2013-07-17

Are Animals Better-Able To Care For The Environment Than Humans?

Ripped from the pages of the Google+ Philosophy community, Parthasarathy Murugesan asks whether animals are wiser than humans when it comes to protecting nature.

Murugesan answers in the affirmative, but he may not realize that his answer is embedded in the way he poses the question. What I mean is that, from the human perspective, animals are a part of nature. One may as well ask whether cookies are better than humans at upholding the interest of snacks. Indeed they are, but what does this mean?

Regarding The Question
Part of the problem with all perspectives on "the environment" is that they contain a few problematic assumptions that imply by their very existence that everything human beings do runs contrary to the "interests" or "well-being" of nature:
  • First, that the difference between "the environment" and "not the environment" is equivalent to the difference between "not-human" and "human." Every human action is by definition not an act of nature; every state of nature is by definition a state virgin to human action.
  • Second, that non-humans have never decimated a state of nature or eradicated a non-human species.
  • Third, that on those few occasions where it may have occurred, the ultimate culprit was human action, and thus humans are really at fault.
  • Fourth, that what is in the best interest of nature is a perpetuation of the present set of circumstances.
This first point is as I described before: If we define nature to be that which is absent of human influence, then every conceivable influence humans exert on the environment is destructive by definition. Why are we applying a different standard of analysis to human action than to any of the other forces that impact nature? Because, when we consider what's best for the environment, we are biased against humans, that's why.

The second point is factually incorrect. Species came into existence, and expired, long before homo sapiens walked the Earth.

The third point is really a special case of the first point. If a bird carries a seed in its beak to an island from the mainland, and that seed germinates in the island's soil, then it is undeniably true that the bird has introduced a foreign species into the island's environment. If that species proves highly successful, then it can be considered an invasive species - but what environmental activist would ideologically consider this to be an invasion? Most would consider such an event "natural." Yet, when humans do more or less the same thing, it is considered "environmental destruction." Why the different standard of analysis, depending on the actor?

The fourth point is invalid because it demonstrates a lack of awareness of nature. Nature is in a constant state of flux; what is true of the natural world today will not at all be true tomorrow. There is no particular reason to assume that the disappearance of a species is "bad" for the environment. The disappearance of predators or parasites is good for their prey, for example. Evaluating these changes means choosing sides among the multitude of competing interests found in nature. We may have opinions on this, but we will never know the "truth." It's a value judgement. Humans tend to prefer bunnies to spiders. The interests of neither trump those of the other.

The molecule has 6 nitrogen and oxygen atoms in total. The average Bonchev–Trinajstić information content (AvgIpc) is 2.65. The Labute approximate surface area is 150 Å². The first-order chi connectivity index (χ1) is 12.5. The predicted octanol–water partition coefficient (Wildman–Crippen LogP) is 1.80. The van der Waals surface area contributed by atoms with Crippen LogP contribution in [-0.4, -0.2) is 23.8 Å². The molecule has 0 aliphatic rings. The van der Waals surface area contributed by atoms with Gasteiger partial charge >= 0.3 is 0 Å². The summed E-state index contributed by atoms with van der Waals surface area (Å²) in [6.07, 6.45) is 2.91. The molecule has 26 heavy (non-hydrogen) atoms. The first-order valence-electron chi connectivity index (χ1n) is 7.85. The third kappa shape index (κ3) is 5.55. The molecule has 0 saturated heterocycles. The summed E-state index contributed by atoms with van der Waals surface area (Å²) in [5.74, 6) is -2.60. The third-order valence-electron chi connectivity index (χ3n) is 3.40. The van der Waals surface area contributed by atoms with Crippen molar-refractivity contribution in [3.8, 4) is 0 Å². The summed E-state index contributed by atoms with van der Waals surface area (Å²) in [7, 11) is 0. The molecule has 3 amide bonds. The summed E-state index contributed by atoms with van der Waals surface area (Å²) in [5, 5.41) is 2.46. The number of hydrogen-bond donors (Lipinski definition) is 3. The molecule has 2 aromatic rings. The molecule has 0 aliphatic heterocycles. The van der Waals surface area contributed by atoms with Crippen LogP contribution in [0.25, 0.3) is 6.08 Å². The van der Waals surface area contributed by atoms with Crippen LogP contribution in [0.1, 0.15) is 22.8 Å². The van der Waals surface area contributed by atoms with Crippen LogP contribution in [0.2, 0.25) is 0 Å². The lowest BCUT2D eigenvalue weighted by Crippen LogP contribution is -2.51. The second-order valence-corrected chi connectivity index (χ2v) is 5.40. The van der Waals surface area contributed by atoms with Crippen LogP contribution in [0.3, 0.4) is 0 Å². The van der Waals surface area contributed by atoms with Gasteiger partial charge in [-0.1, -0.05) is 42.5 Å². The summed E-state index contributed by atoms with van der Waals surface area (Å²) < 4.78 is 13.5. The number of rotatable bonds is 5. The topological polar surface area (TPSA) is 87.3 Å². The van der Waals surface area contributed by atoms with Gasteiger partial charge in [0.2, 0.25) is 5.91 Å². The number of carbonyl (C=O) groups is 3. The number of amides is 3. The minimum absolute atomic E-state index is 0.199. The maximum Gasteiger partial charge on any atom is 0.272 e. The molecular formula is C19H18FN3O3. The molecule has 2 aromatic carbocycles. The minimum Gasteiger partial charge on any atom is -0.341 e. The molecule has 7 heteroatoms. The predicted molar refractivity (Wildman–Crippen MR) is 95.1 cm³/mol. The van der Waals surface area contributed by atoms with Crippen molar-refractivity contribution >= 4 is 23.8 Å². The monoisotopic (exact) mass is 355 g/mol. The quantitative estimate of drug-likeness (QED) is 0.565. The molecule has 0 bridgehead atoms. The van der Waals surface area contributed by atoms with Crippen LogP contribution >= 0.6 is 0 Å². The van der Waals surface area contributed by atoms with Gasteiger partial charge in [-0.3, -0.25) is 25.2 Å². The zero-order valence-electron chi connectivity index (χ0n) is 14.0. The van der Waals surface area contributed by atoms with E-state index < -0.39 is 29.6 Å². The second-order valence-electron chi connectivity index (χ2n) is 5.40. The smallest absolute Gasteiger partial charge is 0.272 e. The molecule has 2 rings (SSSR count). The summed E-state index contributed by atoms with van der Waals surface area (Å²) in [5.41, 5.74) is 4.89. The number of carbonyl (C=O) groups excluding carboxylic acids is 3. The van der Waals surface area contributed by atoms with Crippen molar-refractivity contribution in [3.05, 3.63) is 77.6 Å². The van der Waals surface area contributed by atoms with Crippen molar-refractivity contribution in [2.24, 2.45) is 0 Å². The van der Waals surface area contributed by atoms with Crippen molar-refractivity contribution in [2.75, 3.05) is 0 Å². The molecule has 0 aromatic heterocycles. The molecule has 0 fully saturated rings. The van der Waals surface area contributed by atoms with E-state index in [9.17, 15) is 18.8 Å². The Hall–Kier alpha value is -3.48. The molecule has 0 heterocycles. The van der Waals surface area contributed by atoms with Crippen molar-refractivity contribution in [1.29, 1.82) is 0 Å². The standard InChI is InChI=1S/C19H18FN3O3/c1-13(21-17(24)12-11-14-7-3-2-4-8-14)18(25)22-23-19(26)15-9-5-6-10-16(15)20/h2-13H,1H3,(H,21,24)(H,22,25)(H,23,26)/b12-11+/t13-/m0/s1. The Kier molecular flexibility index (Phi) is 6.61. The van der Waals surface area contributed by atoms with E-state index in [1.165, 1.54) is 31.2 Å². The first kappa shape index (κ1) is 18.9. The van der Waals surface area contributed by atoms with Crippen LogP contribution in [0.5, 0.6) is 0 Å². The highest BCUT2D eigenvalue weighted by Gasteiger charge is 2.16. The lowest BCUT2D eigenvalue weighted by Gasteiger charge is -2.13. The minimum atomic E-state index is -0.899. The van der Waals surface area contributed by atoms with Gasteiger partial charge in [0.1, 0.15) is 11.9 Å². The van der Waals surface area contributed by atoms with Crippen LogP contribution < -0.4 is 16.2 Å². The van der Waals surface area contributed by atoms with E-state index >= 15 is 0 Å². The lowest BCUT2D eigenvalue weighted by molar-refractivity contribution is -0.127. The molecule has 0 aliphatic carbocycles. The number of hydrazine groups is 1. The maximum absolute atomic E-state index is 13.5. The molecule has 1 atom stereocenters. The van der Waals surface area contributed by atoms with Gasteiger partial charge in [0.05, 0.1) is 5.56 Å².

Regarding The Question's Answer
Animals have no understanding of what is good for the environment and what is not. Animals have no concept of "good" at all. 

For example, animals quite regularly commit acts of rape. Animals are not saints, nor are they children. They are violent, amoral beasts that exist in a violent, amoral world. On occasion a species has wiped out another species. Left to their own devices, bacteria would happily destroy all of us. It is their basic need to feed off of our bodies and replicate. The matter is not so cut-and-dry.

The only significant differences between human action and bestial action are: (1) humans attach ethics to their actions, unlike animals, and (2) humans have developed tools designed to satisfy any number of human needs.

Based on my point (1), humans appear to be far wiser than other animals regarding any action. Based on my point (2), it seems to me that an argument against the wisdom of human action is an argument against technology. Indeed, I know many critics of technology, but all of them draw a line somewhere. No human being wishes to exist in a world without technology. Thus, all we are really talking about is at what point the development of technology becomes "unwise."

Well, so long as people are starving and miserable, I submit that all technological development is justified by both ethics and wisdom. The environment may indeed change in response to new technologies as a consequence. But which starving man should die to save the environment? Which sick woman should grow sicker for the sake of the animals? Which of us should give up our daily entertainment for the sake of the ocean tides?

Like all species, humans impact their environment. Unlike other species, we think about it. This makes us wiser than the beasts.